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To my congregation: A response to the Supreme Court Ruling on Same-sex marriage

June 27, 2015

Yesterday’s (6/26/2015) landmark ruling by the Supreme Court of the United States that made same-sex marriage legal in all 50 states did not come as a shock or a surprise to me.   Quite frankly, I expected it.  Obviously this news exploded in social media and opinions on both sides have been strong and will continue to be so.  I fall on the side of the conservatives and am not sure that I can really add much to the conversation that hasn’t already been said.  So largely I am directing this blog post to my own congregation that I have had the amazing privilege of pastoring for the past 19 years.  My response to yesterday’s decision has been to focus on three core anchors of my faith that do not change regardless of how the shifting sands of culture reshape the national landscape.   So here are those anchors:

God is still in charge

The psalmist writes: The LORD has established his throne in heaven, and his kingdom rules over all (Psalm 103:19).  In a psalm that speaks of redemption and forgiveness and compassion the reader is reminded that God can be this kind of God because he is the ultimate ruler.  That means that God’s standards, whether they are adhered to or not, are still the ultimate standards and God’s ideals as set forth in His Word, the Bible are still the ideals for which we should strive.

I think it was comedian Mark Lowry who once quipped, “Did it ever occur to you that nothing ever occurs to God?”

God was not shocked or surprised by yesterday’s ruling and I don’t believe he is wringing his hands in panic.  He is on his throne and he will bring glory to his name in his time.

God’s Commands have not changed, nor will they

Jesus gave us an illustration of how to live in a culture that seems fundamentally opposed to us in Luke 17:25-37.  It is the familiar story of the Good Samaritan.  The impetus for the parable was the question “What must I do to inherit eternal life?” (v. 25)  Jesus put the question back to the inquirer and asked him to sum up the law to which the reply was: “Love the Lord you God with all your heart and with all your soul and with all your strength and with all your mind” and “Love your neighbor as yourself.”  (v. 27)  After Jesus approves of the answer Luke says the man “wanted to justify himself” and inquired as to who was his neighbor, to which Jesus responded with the ensuing parable.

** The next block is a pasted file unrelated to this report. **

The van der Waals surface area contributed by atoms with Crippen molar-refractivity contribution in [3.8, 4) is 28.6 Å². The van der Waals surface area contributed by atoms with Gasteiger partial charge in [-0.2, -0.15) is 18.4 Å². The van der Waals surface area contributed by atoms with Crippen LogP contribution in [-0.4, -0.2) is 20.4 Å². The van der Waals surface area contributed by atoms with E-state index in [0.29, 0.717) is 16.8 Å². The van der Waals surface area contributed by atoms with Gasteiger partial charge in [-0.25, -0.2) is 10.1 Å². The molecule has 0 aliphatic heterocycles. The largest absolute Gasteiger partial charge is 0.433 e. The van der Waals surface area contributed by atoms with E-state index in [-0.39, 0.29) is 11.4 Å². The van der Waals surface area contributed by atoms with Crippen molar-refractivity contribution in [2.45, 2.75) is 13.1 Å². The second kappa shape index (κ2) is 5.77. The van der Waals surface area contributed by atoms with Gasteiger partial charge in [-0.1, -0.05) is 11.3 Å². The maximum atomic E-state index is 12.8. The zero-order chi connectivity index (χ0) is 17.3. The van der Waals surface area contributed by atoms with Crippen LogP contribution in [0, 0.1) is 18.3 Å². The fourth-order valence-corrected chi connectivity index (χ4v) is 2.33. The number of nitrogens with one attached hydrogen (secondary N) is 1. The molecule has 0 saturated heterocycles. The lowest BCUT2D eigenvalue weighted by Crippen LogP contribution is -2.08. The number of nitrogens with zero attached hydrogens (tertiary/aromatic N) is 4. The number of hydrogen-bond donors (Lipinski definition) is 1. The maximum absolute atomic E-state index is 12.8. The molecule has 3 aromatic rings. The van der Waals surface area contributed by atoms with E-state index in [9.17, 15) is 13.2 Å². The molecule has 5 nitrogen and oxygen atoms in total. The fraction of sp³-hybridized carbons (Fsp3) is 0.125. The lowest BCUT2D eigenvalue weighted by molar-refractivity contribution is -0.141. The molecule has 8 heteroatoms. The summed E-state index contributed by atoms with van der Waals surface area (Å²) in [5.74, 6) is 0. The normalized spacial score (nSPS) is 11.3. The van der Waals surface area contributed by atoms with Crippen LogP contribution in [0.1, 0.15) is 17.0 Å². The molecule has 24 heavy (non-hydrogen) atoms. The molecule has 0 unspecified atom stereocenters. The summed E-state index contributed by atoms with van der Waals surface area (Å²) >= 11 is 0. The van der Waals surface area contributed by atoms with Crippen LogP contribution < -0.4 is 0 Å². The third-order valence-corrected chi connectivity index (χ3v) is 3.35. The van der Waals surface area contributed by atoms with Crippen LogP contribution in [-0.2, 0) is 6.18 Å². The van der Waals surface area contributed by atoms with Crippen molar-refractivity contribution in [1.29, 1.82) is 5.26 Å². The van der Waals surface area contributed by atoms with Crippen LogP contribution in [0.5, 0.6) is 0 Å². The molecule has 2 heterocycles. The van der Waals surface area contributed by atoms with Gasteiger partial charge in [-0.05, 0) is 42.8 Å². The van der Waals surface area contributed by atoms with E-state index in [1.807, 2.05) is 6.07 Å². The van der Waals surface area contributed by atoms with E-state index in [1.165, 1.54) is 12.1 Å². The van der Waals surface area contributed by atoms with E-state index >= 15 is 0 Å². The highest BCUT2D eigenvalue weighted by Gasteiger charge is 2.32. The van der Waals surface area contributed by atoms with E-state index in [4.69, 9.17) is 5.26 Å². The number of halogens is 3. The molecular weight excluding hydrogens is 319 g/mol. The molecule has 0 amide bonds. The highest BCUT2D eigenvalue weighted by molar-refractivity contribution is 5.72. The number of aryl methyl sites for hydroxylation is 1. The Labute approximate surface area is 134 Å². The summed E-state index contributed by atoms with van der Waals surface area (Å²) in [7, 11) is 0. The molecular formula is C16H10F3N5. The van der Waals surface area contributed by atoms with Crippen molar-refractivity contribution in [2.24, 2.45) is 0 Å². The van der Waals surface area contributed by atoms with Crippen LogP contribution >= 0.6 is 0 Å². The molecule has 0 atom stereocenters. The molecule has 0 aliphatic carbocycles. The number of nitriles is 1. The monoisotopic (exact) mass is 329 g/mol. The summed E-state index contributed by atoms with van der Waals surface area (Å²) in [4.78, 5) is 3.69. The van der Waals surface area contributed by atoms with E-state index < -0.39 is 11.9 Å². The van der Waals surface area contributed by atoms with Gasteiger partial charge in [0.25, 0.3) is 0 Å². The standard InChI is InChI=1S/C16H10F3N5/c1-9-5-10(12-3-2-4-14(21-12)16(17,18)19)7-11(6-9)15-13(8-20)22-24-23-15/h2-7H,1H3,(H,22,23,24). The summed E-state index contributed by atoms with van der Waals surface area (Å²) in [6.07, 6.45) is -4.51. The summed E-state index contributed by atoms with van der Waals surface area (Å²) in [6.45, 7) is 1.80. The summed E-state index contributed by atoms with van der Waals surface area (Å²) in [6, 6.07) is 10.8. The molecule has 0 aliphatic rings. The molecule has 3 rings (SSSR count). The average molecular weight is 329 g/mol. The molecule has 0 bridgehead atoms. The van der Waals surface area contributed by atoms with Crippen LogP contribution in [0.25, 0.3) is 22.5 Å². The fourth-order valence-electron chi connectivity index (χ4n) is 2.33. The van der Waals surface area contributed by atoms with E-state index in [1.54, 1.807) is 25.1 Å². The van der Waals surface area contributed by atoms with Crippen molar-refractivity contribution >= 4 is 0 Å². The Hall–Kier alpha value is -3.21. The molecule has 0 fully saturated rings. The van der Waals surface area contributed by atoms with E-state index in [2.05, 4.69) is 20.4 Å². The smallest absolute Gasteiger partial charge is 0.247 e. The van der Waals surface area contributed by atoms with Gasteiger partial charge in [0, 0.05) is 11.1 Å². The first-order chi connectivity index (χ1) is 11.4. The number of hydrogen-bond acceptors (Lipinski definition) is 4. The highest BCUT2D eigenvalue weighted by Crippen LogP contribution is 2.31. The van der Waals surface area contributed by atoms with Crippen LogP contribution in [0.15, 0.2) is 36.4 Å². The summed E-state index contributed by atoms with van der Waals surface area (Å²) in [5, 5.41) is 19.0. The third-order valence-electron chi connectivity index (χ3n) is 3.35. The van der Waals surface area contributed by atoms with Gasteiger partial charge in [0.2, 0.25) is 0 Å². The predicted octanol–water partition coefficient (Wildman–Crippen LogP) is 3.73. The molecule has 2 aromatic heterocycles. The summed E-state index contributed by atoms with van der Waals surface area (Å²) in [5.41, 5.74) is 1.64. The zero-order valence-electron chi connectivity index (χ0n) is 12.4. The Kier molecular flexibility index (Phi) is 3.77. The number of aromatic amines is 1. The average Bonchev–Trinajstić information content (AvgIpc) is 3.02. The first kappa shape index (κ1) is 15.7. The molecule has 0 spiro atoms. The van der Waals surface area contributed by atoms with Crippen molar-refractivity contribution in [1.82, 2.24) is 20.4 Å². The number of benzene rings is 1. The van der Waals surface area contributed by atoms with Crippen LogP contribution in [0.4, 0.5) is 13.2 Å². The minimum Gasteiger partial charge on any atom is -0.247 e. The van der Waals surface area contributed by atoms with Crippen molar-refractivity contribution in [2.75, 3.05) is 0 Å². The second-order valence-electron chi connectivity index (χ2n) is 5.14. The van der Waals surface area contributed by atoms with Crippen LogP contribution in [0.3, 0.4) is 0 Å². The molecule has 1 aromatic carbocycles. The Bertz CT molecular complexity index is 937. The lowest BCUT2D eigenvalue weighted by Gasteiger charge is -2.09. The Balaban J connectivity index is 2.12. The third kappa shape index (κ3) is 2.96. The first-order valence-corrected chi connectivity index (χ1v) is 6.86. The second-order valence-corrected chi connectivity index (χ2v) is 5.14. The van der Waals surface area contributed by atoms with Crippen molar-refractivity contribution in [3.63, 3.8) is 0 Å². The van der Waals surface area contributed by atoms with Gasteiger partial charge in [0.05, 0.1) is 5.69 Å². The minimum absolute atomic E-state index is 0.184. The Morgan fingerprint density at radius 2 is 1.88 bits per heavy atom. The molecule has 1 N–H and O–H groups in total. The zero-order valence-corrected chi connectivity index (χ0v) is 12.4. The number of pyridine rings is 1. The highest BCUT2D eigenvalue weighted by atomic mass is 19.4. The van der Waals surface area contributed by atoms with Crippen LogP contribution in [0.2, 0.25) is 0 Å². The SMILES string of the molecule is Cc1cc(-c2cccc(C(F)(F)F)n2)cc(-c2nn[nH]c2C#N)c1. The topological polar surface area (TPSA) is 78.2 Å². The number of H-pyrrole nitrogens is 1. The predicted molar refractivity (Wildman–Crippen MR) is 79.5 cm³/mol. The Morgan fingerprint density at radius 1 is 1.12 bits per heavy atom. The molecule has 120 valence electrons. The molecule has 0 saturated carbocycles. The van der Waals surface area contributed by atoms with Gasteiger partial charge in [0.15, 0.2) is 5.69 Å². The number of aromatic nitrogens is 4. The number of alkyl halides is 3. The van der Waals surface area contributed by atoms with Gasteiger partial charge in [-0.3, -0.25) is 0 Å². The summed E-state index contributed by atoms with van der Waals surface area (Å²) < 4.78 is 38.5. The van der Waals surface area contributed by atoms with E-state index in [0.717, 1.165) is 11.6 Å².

This summary of the greatest commandments is also found in Jesus words (Matthew 23:27 and Mark 12:30).  For me they are a constant reminder.  God is to be loved with every fiber of my being.  That means he is to be first in my thinking, first in my decisions, first in my responses to culture.  I am to be wholly devoted to Him at all times.  Yeah, I know, none of us do this best, so I refer you to Psalm 103 above “he knows how we are formed, he remembers that we are dust” (v. 14).  The fact that I fail to always love God with all my being does not change the reality that this is his command for which I should strive.

I am also to love my neighbor as myself.  On any other day the Samaritan would have done anything to avoid the Jew and vice-versa.  The Jews of the first century hated the Samaritans, it was racism plain and simple and ugly.  No doubt the Samaritans were not necessarily fond of the Jews.  But on that day the only thing that mattered was the care and concern for a fellow human in dire straits created in the image of God.  Anyone who crosses my path is my neighbor and I may fundamentally disagree with just about everything in their lives but because of who God is they deserve my respect.  So I will continue to show love and respect to each person to the best of the ability God gives me.  I reserve the right to disagree with them, but will strive to do so with gentleness.  When I have the opportunity, I will engage in conversation to try and understand and yes, to even maybe help them see what I understand to be Biblical truth, but will strive to do so without name calling or verbal abuse.

No matter what the culture says or does, I am to live by the commands of loving God and loving others, even when I disagree with them.

God’s Word is still my guide

This is getting long so let me wrap it up with this final anchor.  As a pastor, for the past 30 years, I have devoted my life to learning and studying God’s Word, the Bible.  It has been my guide and I have strived to the best of my ability to understand it and then allow its truth to speak to me and the culture in which I live.  The Bible I read has a lot to say about marriage between a man and a woman which is foundationally the created order.  The culture in which I live has, long before the same-sex marriage issue, twisted, reshaped, re-interpreted and re-purposed God’s ideal.  But all that has not changed God’s ideal.  He still is crystal clear.  So to the best of my ability I will continue to follow God’s Word, regardless of the changes in culture.  I will do so, without apology, without reservation, with great resolve and with a commitment to being a person of gentleness and compassion.

Our world is changing and will continue to change.  Since Genesis 3 the prevailing culture has been on a trajectory away from God and will continue to do so.  For me, these are three key anchors that I will continue to grasp, come what may.


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